If you are a parent starting to think about helping your children stay safe on line, here are 5 ideas to get you started:
1. Talk and share
Find opportunities to talk to your children about their online world – this will vary widely depending on their age. What games do they play? Who are the “stars” of their world? – youtubers? instagrammers? Have they been upset by others? Are they ever unkind to others online? If they use social media do they mind if you follow them? Do they know where the controls are for all the sites and apps they use?
2. Helpful websites
Some good places to start finding out about risks and remedies are these (see also the much longer list on the Links to help parents page)
http://www.parentsprotect.co.uk/internet_safety_links.htm ~ short articles on a range of relevant issues
https://www.thinkuknow.co.uk/parents/ ~ use the links to dive down to good advice
http://www.mumsnet.com/Talk ~ search the forums for “internet safety” and see what other parents are talking about
3. Setting limits
You will probably want to use some technological help to keep your children safe (but remember nothing is foolproof!). A great place to start is http://parentalcontrols-on.org/ where you can quickly find out how to limit various devices. If you are in the Hull region and using KC services you can get information on its parental controls here: http://www.kcomhome.com/products/broadband/parental-controls/
4. Maybe a book
There are a range of books (real books, made out of paper, like the old days!) which parents can use, especially with younger children. Here are a couple of suggestions:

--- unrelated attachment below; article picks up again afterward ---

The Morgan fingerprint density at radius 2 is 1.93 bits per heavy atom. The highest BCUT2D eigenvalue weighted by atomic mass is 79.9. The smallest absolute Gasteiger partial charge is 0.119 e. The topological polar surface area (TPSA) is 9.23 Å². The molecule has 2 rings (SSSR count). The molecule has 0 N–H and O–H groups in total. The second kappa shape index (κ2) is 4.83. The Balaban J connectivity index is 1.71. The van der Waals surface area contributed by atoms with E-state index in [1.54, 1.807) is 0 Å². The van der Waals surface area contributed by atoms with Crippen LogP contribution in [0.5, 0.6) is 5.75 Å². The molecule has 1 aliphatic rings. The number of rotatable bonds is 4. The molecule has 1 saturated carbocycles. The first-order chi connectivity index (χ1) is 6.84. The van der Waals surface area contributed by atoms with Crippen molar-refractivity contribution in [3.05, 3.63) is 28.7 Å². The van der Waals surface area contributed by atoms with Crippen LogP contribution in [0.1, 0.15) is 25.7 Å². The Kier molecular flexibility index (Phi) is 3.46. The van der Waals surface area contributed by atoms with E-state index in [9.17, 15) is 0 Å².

A range of books featuring “Webster” by Hannah Whaley with internet safety themes – they are good value and should be easy to find from booksellers. Suitable for early Primary aged children.
Digiduck’s Big Decision is a highly appealing story available as a book, a PDF and as an app for phones and tablets. It is available via bookshops but is probably much cheaper from Childnet at http://www.childnet.com/shop/resources/digiducks-big-decision-storybook
5. Talk to someone else and take control
You are not alone – all parents are in the same boat. Some know how to sail the boat, some can drive it if it has a motor, some know how to tie it up, but no-one needs to feel cast adrift! [hope you get this boat metaphor or else this will seem weird!]
Why not ask other parents – especially if they have other children a year or two older than yours – or talk to someone in the school? Whatever you do, don’t give up, cross your fingers and hope for the best! If all else fails, use our contact form and we’ll suggest someone you can talk to.